The Unequal Effects of Liberalization: Evidence from Dismantling the License Raj in India

46 Pages Posted: 19 May 2006

See all articles by Philippe Aghion

Philippe Aghion

College de France and London School of Economics and Political Science, Fellow; Centre for Economic Policy Research (CEPR); National Bureau of Economic Research (NBER)

Robin Burgess

London School of Economics (LSE) - Department of Economics; Centre for Economic Policy Research (CEPR); National Bureau of Economic Research (NBER)

Stephen J. Redding

Princeton University

Fabrizio Zilibotti

University of Zurich; Centre for Economic Policy Research (CEPR)

Multiple version iconThere are 4 versions of this paper

Date Written: February 2006

Abstract

This paper investigates whether the effects, on registered manufacturing output, employment, entry and investment, of dismantling the 'license raj' - a system of central controls regulating entry and production activity in this sector - vary across Indian states with different labour market regulations. The effects are found to be unequal depending on the institutional environment in which industries are embedded. In particular, following delicensing, industries located in states with pro-employer labour market institutions grew more quickly than those in pro-worker environments. Our results emphasize how local institutions matter for whether industry in a region benefits or is harmed by the nationwide delicensing reform.

Keywords: Delicensing, labour regulation, economic development

JEL Classification: O14, O18, O21

Suggested Citation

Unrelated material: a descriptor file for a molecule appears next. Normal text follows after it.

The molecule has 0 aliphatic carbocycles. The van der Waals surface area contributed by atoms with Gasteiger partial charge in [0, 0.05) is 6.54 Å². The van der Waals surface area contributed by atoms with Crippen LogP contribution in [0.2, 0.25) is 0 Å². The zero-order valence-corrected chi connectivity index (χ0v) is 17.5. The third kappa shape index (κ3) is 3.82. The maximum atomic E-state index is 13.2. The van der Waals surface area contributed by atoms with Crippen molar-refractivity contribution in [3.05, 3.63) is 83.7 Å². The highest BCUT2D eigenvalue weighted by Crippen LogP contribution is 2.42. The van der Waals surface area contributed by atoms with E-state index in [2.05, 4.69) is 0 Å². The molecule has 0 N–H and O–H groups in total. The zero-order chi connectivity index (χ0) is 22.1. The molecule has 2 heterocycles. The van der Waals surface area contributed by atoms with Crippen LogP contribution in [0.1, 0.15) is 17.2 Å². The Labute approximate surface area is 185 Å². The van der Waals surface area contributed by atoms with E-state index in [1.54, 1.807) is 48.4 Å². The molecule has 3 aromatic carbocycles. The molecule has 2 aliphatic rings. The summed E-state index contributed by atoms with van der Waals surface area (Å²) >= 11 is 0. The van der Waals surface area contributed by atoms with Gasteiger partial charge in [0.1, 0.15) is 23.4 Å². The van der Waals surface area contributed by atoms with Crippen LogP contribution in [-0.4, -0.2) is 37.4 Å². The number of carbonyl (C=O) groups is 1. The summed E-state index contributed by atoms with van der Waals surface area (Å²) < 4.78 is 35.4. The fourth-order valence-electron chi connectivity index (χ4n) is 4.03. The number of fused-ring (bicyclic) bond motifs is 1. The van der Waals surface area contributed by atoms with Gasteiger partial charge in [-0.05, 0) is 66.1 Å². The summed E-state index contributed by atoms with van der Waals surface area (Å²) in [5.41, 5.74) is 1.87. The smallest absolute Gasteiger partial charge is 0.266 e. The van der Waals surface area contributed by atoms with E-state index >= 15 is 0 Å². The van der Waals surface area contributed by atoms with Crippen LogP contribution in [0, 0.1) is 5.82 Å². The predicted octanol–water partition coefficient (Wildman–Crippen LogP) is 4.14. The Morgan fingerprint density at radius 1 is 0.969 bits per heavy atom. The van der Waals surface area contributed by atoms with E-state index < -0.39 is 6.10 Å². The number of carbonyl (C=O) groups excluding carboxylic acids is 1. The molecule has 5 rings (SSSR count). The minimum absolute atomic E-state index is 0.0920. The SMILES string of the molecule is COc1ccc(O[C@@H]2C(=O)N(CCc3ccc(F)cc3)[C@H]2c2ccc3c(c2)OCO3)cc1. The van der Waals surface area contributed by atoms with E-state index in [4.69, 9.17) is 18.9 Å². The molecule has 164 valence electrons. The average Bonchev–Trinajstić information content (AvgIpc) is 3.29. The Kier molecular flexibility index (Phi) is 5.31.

Aghion, Philippe and Burgess, Robin and Redding, Stephen J. and Zilibotti, Fabrizio, The Unequal Effects of Liberalization: Evidence from Dismantling the License Raj in India (February 2006). CEPR Discussion Paper No. 5492. Available at SSRN: https://ssrn.com/abstract=903402

Philippe Aghion (Contact Author)

College de France and London School of Economics and Political Science, Fellow ( email )

London
United Kingdom

Centre for Economic Policy Research (CEPR)

London
United Kingdom

National Bureau of Economic Research (NBER)

1050 Massachusetts Avenue
Cambridge, MA 02138
United States

Robin Burgess

London School of Economics (LSE) - Department of Economics ( email )

Houghton Street
London WC2A 2AE
United Kingdom

HOME PAGE: http://econ.lse.ac.uk/staff/rburgess/index_own.html

Centre for Economic Policy Research (CEPR)

London
United Kingdom

National Bureau of Economic Research (NBER)

1050 Massachusetts Avenue
Cambridge, MA 02138
United States

Stephen J. Redding

Princeton University ( email )

Princeton, NJ 08544-1021
United States

HOME PAGE: http://www.princeton.edu/~reddings/

Fabrizio Zilibotti

University of Zurich ( email )

Rämistrasse 71
Zürich, CH-8006
Switzerland

Centre for Economic Policy Research (CEPR)

London
United Kingdom

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